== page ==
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High coffee consumption could ward off Alzheimer’s, say USF researchers

Posted Jun 6, 2012 by Lindsay Peterson

Updated Jun 6, 2012 at 04:28 PM

I’m drinking coffee as I write this. And when I’m done with this cup, I plan to drink another, and another.

USF reported this week that its researchers have more evidence that people who drink coffee are less likely to develop dementia.

They published their findings yesterday in the Journal of Alzheimer’s Disease.

For more than five years, USF’s Chuanhai Cao and Gary Arendash have been studying caffeine consumption as a way to ward off Alzheimer’s disease.

They showed that it helped mice that had been bred to get the disease. Then last year they reported that caffeine interacts somehow with a substance in coffee that boosts an Alzheimer’s fighting substance in the blood.

With this latest study they worked with University of Miami researchers to follow 124 actual human coffee drinkers in Tampa and Miami, focusing on people with mild memory loss.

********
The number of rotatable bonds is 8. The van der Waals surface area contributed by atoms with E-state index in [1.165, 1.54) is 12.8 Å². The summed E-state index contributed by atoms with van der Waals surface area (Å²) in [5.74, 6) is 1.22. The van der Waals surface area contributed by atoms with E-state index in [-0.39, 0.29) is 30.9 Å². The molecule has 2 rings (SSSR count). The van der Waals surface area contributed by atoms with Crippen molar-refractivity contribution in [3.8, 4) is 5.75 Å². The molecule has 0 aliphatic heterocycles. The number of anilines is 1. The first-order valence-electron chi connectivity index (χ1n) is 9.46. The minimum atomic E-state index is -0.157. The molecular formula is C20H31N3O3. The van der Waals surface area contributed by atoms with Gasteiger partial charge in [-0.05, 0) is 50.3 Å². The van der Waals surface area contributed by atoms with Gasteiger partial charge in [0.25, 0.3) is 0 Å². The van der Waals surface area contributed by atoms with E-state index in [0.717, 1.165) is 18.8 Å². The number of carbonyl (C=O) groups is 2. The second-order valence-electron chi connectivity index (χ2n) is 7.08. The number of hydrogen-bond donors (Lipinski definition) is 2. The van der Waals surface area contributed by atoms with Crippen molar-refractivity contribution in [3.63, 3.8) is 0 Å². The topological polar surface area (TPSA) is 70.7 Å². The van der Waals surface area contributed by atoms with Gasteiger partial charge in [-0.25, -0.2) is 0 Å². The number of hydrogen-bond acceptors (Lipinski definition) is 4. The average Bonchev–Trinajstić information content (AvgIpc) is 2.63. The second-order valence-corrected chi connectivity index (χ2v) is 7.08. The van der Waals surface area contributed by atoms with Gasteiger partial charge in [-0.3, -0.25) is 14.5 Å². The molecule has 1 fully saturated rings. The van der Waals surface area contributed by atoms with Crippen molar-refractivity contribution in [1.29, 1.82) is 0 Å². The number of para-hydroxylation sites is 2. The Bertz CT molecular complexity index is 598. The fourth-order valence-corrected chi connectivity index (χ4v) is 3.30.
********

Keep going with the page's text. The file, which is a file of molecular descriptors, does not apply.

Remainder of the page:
They found that the subjects who had a lot of caffeine in their blood did not develop full-blown Alzheimer’s in the two-to-four-year follow up period. Those who did get worse, however, had lower blood caffeine levels.

“Caffeine and coffee appear to directly attack the Alzheimer’s disease process,” Arendash said in a USF Health news story.

You can read more here.

They’re not sure why it works and they’re quick to say they need to do more research with a bigger group of people, but in the meantime, drink up. No prescription needed, at least until bedtime comes.

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